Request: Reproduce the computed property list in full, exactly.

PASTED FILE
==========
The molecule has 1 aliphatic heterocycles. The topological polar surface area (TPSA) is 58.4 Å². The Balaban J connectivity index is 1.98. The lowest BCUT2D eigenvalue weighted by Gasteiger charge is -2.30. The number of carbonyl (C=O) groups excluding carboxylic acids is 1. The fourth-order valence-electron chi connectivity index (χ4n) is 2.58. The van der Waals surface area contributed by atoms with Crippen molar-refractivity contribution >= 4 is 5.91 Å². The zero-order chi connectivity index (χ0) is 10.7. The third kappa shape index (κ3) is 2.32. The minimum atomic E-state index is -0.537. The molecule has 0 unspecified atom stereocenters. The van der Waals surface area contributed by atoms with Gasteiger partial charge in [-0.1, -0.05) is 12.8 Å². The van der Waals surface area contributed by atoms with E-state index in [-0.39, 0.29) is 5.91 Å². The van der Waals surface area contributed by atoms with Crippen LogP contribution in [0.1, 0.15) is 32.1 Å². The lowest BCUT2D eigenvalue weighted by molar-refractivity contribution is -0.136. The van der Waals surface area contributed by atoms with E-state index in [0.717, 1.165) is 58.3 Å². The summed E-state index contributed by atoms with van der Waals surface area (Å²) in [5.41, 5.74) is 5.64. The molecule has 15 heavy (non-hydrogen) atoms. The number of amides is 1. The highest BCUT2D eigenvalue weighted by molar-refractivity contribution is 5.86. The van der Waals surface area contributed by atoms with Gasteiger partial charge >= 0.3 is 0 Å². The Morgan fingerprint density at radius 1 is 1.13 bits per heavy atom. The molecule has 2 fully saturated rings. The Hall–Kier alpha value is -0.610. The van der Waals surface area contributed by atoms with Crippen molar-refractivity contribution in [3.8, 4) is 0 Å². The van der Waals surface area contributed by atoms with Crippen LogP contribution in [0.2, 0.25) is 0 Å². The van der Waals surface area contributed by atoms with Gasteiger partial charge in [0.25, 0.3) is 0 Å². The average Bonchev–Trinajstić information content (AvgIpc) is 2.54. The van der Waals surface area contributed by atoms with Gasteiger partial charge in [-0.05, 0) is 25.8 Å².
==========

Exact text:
The molecule has 1 aliphatic heterocycles. The topological polar surface area (TPSA) is 58.4 Å². The Balaban J connectivity index is 1.98. The lowest BCUT2D eigenvalue weighted by Gasteiger charge is -2.30. The number of carbonyl (C=O) groups excluding carboxylic acids is 1. The fourth-order valence-electron chi connectivity index (χ4n) is 2.58. The van der Waals surface area contributed by atoms with Crippen molar-refractivity contribution >= 4 is 5.91 Å². The zero-order chi connectivity index (χ0) is 10.7. The third kappa shape index (κ3) is 2.32. The minimum atomic E-state index is -0.537. The molecule has 0 unspecified atom stereocenters. The van der Waals surface area contributed by atoms with Gasteiger partial charge in [-0.1, -0.05) is 12.8 Å². The van der Waals surface area contributed by atoms with E-state index in [-0.39, 0.29) is 5.91 Å². The van der Waals surface area contributed by atoms with Crippen LogP contribution in [0.1, 0.15) is 32.1 Å². The lowest BCUT2D eigenvalue weighted by molar-refractivity contribution is -0.136. The van der Waals surface area contributed by atoms with E-state index in [0.717, 1.165) is 58.3 Å². The summed E-state index contributed by atoms with van der Waals surface area (Å²) in [5.41, 5.74) is 5.64. The molecule has 15 heavy (non-hydrogen) atoms. The number of amides is 1. The highest BCUT2D eigenvalue weighted by molar-refractivity contribution is 5.86. The van der Waals surface area contributed by atoms with Gasteiger partial charge >= 0.3 is 0 Å². The Morgan fingerprint density at radius 1 is 1.13 bits per heavy atom. The molecule has 2 fully saturated rings. The Hall–Kier alpha value is -0.610. The van der Waals surface area contributed by atoms with Crippen molar-refractivity contribution in [3.8, 4) is 0 Å². The van der Waals surface area contributed by atoms with Crippen LogP contribution in [0.2, 0.25) is 0 Å². The van der Waals surface area contributed by atoms with Gasteiger partial charge in [0.25, 0.3) is 0 Å². The average Bonchev–Trinajstić information content (AvgIpc) is 2.54. The van der Waals surface area contributed by atoms with Gasteiger partial charge in [-0.05, 0) is 25.8 Å².